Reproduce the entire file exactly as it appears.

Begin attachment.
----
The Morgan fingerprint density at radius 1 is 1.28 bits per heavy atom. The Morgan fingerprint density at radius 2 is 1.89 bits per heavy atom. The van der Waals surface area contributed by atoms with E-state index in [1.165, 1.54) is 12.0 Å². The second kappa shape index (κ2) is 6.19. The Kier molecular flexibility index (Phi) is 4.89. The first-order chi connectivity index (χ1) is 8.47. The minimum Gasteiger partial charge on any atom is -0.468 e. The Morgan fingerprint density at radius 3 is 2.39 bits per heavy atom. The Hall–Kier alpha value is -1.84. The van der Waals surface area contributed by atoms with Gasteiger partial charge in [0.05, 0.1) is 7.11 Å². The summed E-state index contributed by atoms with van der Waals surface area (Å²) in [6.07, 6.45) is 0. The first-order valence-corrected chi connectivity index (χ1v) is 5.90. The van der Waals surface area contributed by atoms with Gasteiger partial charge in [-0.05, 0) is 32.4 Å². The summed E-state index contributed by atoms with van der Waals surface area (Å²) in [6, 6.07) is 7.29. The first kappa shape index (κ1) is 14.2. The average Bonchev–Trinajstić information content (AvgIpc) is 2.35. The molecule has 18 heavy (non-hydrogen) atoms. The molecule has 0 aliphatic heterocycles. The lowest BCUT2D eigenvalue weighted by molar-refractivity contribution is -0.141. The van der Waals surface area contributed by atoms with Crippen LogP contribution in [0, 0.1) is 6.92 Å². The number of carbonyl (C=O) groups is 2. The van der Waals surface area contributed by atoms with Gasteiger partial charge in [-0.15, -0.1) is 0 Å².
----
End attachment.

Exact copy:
The Morgan fingerprint density at radius 1 is 1.28 bits per heavy atom. The Morgan fingerprint density at radius 2 is 1.89 bits per heavy atom. The van der Waals surface area contributed by atoms with E-state index in [1.165, 1.54) is 12.0 Å². The second kappa shape index (κ2) is 6.19. The Kier molecular flexibility index (Phi) is 4.89. The first-order chi connectivity index (χ1) is 8.47. The minimum Gasteiger partial charge on any atom is -0.468 e. The Morgan fingerprint density at radius 3 is 2.39 bits per heavy atom. The Hall–Kier alpha value is -1.84. The van der Waals surface area contributed by atoms with Gasteiger partial charge in [0.05, 0.1) is 7.11 Å². The summed E-state index contributed by atoms with van der Waals surface area (Å²) in [6.07, 6.45) is 0. The first-order valence-corrected chi connectivity index (χ1v) is 5.90. The van der Waals surface area contributed by atoms with Gasteiger partial charge in [-0.05, 0) is 32.4 Å². The summed E-state index contributed by atoms with van der Waals surface area (Å²) in [6, 6.07) is 7.29. The first kappa shape index (κ1) is 14.2. The average Bonchev–Trinajstić information content (AvgIpc) is 2.35. The molecule has 18 heavy (non-hydrogen) atoms. The molecule has 0 aliphatic heterocycles. The lowest BCUT2D eigenvalue weighted by molar-refractivity contribution is -0.141. The van der Waals surface area contributed by atoms with Crippen LogP contribution in [0, 0.1) is 6.92 Å². The number of carbonyl (C=O) groups is 2. The van der Waals surface area contributed by atoms with Gasteiger partial charge in [-0.15, -0.1) is 0 Å².